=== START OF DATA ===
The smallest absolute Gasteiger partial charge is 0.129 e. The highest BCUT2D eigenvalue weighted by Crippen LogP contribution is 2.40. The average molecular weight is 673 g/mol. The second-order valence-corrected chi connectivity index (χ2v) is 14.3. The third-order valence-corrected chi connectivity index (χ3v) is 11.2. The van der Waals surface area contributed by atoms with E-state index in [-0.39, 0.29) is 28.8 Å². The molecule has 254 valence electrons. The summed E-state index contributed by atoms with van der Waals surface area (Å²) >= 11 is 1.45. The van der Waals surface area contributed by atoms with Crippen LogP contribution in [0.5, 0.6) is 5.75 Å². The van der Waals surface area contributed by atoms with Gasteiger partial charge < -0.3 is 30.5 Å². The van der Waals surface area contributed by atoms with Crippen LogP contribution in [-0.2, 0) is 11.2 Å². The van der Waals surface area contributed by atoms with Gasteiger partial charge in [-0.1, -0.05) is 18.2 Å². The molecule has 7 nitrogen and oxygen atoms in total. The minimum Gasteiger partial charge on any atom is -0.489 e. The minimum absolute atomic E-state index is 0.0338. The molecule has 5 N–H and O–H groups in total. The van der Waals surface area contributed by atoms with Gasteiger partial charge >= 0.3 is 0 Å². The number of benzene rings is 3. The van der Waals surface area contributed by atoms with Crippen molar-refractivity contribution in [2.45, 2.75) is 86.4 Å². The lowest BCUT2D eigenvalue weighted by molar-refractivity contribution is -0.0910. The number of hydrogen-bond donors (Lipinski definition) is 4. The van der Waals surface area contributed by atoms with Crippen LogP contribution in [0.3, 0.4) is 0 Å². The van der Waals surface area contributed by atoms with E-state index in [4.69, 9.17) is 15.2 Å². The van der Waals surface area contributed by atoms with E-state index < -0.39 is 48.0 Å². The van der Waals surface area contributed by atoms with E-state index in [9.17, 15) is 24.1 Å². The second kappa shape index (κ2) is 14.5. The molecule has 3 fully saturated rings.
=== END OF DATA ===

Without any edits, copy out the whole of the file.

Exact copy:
The smallest absolute Gasteiger partial charge is 0.129 e. The highest BCUT2D eigenvalue weighted by Crippen LogP contribution is 2.40. The average molecular weight is 673 g/mol. The second-order valence-corrected chi connectivity index (χ2v) is 14.3. The third-order valence-corrected chi connectivity index (χ3v) is 11.2. The van der Waals surface area contributed by atoms with E-state index in [-0.39, 0.29) is 28.8 Å². The molecule has 254 valence electrons. The summed E-state index contributed by atoms with van der Waals surface area (Å²) >= 11 is 1.45. The van der Waals surface area contributed by atoms with Crippen LogP contribution in [0.5, 0.6) is 5.75 Å². The van der Waals surface area contributed by atoms with Gasteiger partial charge < -0.3 is 30.5 Å². The van der Waals surface area contributed by atoms with Crippen LogP contribution in [-0.2, 0) is 11.2 Å². The van der Waals surface area contributed by atoms with Gasteiger partial charge in [-0.1, -0.05) is 18.2 Å². The molecule has 7 nitrogen and oxygen atoms in total. The minimum Gasteiger partial charge on any atom is -0.489 e. The minimum absolute atomic E-state index is 0.0338. The molecule has 5 N–H and O–H groups in total. The van der Waals surface area contributed by atoms with Gasteiger partial charge >= 0.3 is 0 Å². The number of benzene rings is 3. The van der Waals surface area contributed by atoms with Crippen molar-refractivity contribution in [2.45, 2.75) is 86.4 Å². The lowest BCUT2D eigenvalue weighted by molar-refractivity contribution is -0.0910. The number of hydrogen-bond donors (Lipinski definition) is 4. The van der Waals surface area contributed by atoms with Crippen LogP contribution in [0.3, 0.4) is 0 Å². The van der Waals surface area contributed by atoms with E-state index in [4.69, 9.17) is 15.2 Å². The van der Waals surface area contributed by atoms with E-state index < -0.39 is 48.0 Å². The van der Waals surface area contributed by atoms with E-state index in [9.17, 15) is 24.1 Å². The second kappa shape index (κ2) is 14.5. The molecule has 3 fully saturated rings.